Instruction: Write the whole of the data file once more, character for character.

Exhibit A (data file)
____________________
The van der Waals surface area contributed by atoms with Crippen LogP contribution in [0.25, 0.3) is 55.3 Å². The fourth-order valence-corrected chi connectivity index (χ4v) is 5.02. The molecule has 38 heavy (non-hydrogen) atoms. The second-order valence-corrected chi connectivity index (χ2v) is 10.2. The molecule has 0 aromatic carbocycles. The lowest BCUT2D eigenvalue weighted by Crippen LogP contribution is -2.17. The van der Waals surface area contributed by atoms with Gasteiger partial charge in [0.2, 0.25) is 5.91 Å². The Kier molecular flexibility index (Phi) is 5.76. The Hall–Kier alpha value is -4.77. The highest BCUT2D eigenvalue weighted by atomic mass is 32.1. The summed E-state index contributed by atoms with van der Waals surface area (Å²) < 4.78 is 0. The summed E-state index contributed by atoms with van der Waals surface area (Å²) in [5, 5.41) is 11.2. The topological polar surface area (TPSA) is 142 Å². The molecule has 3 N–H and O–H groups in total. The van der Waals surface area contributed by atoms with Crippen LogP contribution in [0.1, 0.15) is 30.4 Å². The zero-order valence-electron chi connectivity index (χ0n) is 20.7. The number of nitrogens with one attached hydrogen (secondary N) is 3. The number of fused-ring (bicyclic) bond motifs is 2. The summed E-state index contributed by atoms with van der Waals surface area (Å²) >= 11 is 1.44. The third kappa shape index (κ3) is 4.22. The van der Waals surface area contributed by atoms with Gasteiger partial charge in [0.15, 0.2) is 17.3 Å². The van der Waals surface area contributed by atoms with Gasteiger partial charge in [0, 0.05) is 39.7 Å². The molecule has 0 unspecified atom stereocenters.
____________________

The van der Waals surface area contributed by atoms with Crippen LogP contribution in [0.25, 0.3) is 55.3 Å². The fourth-order valence-corrected chi connectivity index (χ4v) is 5.02. The molecule has 38 heavy (non-hydrogen) atoms. The second-order valence-corrected chi connectivity index (χ2v) is 10.2. The molecule has 0 aromatic carbocycles. The lowest BCUT2D eigenvalue weighted by Crippen LogP contribution is -2.17. The van der Waals surface area contributed by atoms with Gasteiger partial charge in [0.2, 0.25) is 5.91 Å². The Kier molecular flexibility index (Phi) is 5.76. The Hall–Kier alpha value is -4.77. The highest BCUT2D eigenvalue weighted by atomic mass is 32.1. The summed E-state index contributed by atoms with van der Waals surface area (Å²) < 4.78 is 0. The summed E-state index contributed by atoms with van der Waals surface area (Å²) in [5, 5.41) is 11.2. The topological polar surface area (TPSA) is 142 Å². The molecule has 3 N–H and O–H groups in total. The van der Waals surface area contributed by atoms with Crippen LogP contribution in [0.1, 0.15) is 30.4 Å². The zero-order valence-electron chi connectivity index (χ0n) is 20.7. The number of nitrogens with one attached hydrogen (secondary N) is 3. The number of fused-ring (bicyclic) bond motifs is 2. The summed E-state index contributed by atoms with van der Waals surface area (Å²) >= 11 is 1.44. The third kappa shape index (κ3) is 4.22. The van der Waals surface area contributed by atoms with Gasteiger partial charge in [0.15, 0.2) is 17.3 Å². The van der Waals surface area contributed by atoms with Gasteiger partial charge in [0, 0.05) is 39.7 Å². The molecule has 0 unspecified atom stereocenters.